Army Pfc. Bradley Manning, who is accused of providing an enormous stash of classified government documents to WikiLeaks for publication, deserves a Nobel Peace Prize more than President Barack Obama, according to former Texas Rep. Ron Paul.
"While President Obama was starting and expanding unconstitutional wars overseas, Bradley Manning, whose actions have caused exactly zero deaths, was shining light on the truth behind these wars," the former Republican presidential contender told U.S. News. "It's clear which individual has done more to promote peace."
The WikiLeaks documents Manning allegedly leaked "pointed to a long history of corruption [and] war crimes" and "helped motivate the democratic Arab Spring movements," according to the Icelandic, Swedish and Tunisian politicians who nominated Manning.
A record 259 people were nominated this year for the prize, which will be awarded Oct. 11 after the five-person Norwegian Nobel Committee picks a winner. Malala Yousufzai, the Pakistani girl shot by the Taliban for advocating female education, is considered a favorite.
Manning pleaded guilty to 10 criminal charges related to the leak in February, which could result in a 20-year prison sentence, CBS News reported. He pleaded not guilty to 12 other charges, including "aiding the enemy," which carries a life sentence. His court martial is scheduled to begin June 3.
Since his arrest in May 2010, Manning has been kept from the public eye. His lawyers objected to the conditions of his solitary imprisonment, which for a time included being required to stand naked outside his cell for morning inspections, The New York Times reported.
Manning's imprisonment has attracted demonstrations by his anti-war supporters. Protesters routinely picket outside the Marine Corps Brig in Quantico, Va. An online petition to "save human rights whistleblower Bradley Manning" by Pentagon Papers leaker Daniel Ellsberg has attracted almost 20,000 signatures.
Among the trove of documents Manning allegedly provided to WikiLeaks were thousands of State Department cables and a vast collection of information about the U.S. wars in Afghanistan and Iraq.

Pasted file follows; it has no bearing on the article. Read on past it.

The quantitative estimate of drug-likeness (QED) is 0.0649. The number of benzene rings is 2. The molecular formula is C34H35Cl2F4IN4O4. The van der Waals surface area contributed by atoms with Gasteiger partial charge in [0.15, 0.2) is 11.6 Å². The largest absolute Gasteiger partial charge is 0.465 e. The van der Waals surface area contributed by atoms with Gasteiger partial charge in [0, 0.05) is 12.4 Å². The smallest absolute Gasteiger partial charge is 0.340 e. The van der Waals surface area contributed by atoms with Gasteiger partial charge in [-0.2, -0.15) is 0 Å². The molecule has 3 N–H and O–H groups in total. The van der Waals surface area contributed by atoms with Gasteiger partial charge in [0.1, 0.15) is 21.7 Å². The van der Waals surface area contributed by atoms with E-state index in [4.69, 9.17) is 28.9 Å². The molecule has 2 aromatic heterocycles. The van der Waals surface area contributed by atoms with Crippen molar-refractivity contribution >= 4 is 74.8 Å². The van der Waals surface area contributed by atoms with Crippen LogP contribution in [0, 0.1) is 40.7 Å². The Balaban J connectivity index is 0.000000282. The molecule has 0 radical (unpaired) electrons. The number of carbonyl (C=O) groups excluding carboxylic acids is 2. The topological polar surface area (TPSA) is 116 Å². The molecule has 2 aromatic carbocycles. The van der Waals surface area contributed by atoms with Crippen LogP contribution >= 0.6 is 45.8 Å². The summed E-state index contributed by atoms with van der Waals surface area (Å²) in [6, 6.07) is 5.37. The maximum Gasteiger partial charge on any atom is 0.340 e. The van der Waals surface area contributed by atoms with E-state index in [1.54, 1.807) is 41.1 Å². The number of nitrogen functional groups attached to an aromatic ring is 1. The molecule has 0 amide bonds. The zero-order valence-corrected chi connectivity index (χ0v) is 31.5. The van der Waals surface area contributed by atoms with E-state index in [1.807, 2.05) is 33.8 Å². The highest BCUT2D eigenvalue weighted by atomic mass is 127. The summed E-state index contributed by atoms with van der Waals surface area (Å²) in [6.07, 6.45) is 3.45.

Julian Assange, the leader of WikiLeaks, has said that he doesn't know if Manning provided the documents, but that if he did "he is a hero." Assange is wanted for questioning about alleged sex crimes in Sweden and has been holed up in Ecuador's London embassy since June 2012, when he lost a legal battle against extradition. Assange claims the Swedish bid for extradition is part of a U.S. plot to put him on trial alongside Manning.
The government was alerted to Manning's alleged actions by former hacker Adrian Lamo, who recorded online messages in which Manning claimed he spoke with Assange, according to Rolling Stone.
Prominent anti-war writer Glenn Greenwald, who currently blogs for The Guardian, also thinks Manning is more deserving of the award than Obama was.
"Bradley Manning epitomizes what the Nobel Peace Prize was supposed to reward, while Barack Obama is the antithesis of it," Greenwald told U.S. News. "Everything Manning did was geared toward ending war by mobilizing public opinion against it. Most of what Obama has done with his power has been geared toward escalating and continuing U.S. aggression."
Greenwald cited Obama's use of drone attacks that reportedly kill civilians, the president's so-called "kill list" and his continuation of the Afghanistan War. "By stark contrast, Manning risked his own liberty, really his life, to expose documents that he thought would expose the horrors of war and the serial deceit and corruption of the world's most powerful factions," said Greenwald.